Map of life expectancy at birth from Global Education Project.

Friday, January 20, 2012

The most corrupt Congress ever?

I don't know for sure, Mark Twain famously said that "It could probably be shown by facts and figures that there is no distinctly native American criminal class except Congress." But this latest attempt to sell us out to our corporate overlords particularly frosts my pumpkin because, as long-time readers know, I'm obsessed with open access publishing.

Science, especially science that is funded by the taxpayers, as most basic medical research is, belongs to all humanity. But right now, subscriptions to scientific journals cost hundreds of dollars which means that people without library privileges at universities can't read them. Universities in the poor countries can't afford them which means nobody there can read them. Even here in the U.S., academic libraries -- including the library at my institution which is one of the wealthiest universities on earth -- are being forced to prune their subscriptions. And guess what? The biggest academic publishers are for-profit corporations.

So, in 2008, NIH made it mandatory that research it financed become free to access through the National Library of Medicine 12 months after publication. Remember -- you paid for it. So comes now the Research Works Act, heavily promoted by the Association of American Publishers -- the scholarly and professional publisher's lobby -- to reverse the policy and put government funded research back behind the paywall. Elsevier, the biggest academic publisher, and the AAP have spent $6.3 million lobbying over the past three years, writes Keith Epstein in the new BMJ. (Ironically, behind the paywall -- they make their research articles open access, but not their news and commentary. Yeah, I have a beef with that.) By the way, Elsevier is highly profitable -- their profit margin, even in the recession, is 36%. And the publishers have, of course, contributed heavily to the campaigns of the Act's sponsors, Darell Issa (natch, one of the worst tools in congress) and Carolyn Maloney of New York, who really ought to know better.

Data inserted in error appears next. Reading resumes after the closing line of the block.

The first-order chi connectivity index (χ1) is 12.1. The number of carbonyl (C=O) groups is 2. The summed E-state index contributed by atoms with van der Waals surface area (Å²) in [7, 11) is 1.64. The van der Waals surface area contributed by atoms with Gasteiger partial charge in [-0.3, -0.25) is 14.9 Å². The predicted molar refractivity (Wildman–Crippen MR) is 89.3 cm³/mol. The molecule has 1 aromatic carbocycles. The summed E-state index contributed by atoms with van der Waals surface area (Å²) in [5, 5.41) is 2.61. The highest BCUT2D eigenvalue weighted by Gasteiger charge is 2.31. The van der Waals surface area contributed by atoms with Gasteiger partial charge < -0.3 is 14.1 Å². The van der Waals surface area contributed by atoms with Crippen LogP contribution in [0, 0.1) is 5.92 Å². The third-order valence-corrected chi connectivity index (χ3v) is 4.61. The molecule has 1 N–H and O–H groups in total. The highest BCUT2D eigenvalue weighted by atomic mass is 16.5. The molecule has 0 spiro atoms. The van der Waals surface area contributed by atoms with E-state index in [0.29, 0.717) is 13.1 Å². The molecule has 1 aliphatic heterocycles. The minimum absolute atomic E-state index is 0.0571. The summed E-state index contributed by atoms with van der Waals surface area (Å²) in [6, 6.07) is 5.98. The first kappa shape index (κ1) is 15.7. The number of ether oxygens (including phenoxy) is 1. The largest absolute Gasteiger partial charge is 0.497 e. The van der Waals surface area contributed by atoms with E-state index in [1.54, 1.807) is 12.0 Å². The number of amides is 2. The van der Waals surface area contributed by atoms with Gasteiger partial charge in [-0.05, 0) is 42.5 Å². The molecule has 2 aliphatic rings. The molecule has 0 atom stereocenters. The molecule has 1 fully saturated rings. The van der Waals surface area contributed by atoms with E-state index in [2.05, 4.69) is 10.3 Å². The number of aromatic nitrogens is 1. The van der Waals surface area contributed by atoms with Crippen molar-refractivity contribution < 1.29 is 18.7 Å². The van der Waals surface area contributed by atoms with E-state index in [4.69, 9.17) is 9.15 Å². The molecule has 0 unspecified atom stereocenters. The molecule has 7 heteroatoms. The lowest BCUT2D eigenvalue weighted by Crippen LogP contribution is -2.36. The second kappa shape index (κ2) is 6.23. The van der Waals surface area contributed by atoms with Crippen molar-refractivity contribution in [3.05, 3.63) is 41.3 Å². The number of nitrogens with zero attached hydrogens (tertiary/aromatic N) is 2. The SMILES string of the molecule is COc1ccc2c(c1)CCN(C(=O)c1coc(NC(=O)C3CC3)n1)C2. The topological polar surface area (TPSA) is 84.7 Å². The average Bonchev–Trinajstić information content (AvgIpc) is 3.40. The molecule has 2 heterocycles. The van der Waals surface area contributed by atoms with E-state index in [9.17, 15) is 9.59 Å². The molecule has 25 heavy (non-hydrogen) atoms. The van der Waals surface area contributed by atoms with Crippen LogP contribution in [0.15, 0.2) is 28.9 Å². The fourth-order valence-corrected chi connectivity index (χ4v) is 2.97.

You know what to do -- let your Congresscritter know that you oppose the Research Works Act. The scientific knowledge that you pay for belongs to you.

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